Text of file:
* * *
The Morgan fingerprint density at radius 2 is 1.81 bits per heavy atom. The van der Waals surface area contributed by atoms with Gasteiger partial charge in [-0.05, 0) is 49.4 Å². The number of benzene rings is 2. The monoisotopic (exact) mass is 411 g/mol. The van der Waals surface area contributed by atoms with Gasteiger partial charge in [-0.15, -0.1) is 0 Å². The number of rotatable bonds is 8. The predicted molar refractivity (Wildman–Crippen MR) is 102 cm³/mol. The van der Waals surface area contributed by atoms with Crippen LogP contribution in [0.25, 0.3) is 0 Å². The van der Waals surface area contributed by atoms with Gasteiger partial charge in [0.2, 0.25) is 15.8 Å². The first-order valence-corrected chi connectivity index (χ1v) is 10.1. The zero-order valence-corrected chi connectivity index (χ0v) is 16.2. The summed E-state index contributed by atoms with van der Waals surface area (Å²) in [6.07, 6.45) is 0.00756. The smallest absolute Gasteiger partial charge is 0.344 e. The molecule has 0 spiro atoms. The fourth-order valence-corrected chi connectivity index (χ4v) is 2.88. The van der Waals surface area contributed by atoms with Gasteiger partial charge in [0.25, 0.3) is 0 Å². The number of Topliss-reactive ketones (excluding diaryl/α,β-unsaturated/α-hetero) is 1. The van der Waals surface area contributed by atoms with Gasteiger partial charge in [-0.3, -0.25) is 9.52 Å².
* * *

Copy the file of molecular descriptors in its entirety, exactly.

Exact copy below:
The Morgan fingerprint density at radius 2 is 1.81 bits per heavy atom. The van der Waals surface area contributed by atoms with Gasteiger partial charge in [-0.05, 0) is 49.4 Å². The number of benzene rings is 2. The monoisotopic (exact) mass is 411 g/mol. The van der Waals surface area contributed by atoms with Gasteiger partial charge in [-0.15, -0.1) is 0 Å². The number of rotatable bonds is 8. The predicted molar refractivity (Wildman–Crippen MR) is 102 cm³/mol. The van der Waals surface area contributed by atoms with Crippen LogP contribution in [0.25, 0.3) is 0 Å². The van der Waals surface area contributed by atoms with Gasteiger partial charge in [0.2, 0.25) is 15.8 Å². The first-order valence-corrected chi connectivity index (χ1v) is 10.1. The zero-order valence-corrected chi connectivity index (χ0v) is 16.2. The summed E-state index contributed by atoms with van der Waals surface area (Å²) in [6.07, 6.45) is 0.00756. The smallest absolute Gasteiger partial charge is 0.344 e. The molecule has 0 spiro atoms. The fourth-order valence-corrected chi connectivity index (χ4v) is 2.88. The van der Waals surface area contributed by atoms with Gasteiger partial charge in [0.25, 0.3) is 0 Å². The number of Topliss-reactive ketones (excluding diaryl/α,β-unsaturated/α-hetero) is 1. The van der Waals surface area contributed by atoms with Gasteiger partial charge in [-0.3, -0.25) is 9.52 Å².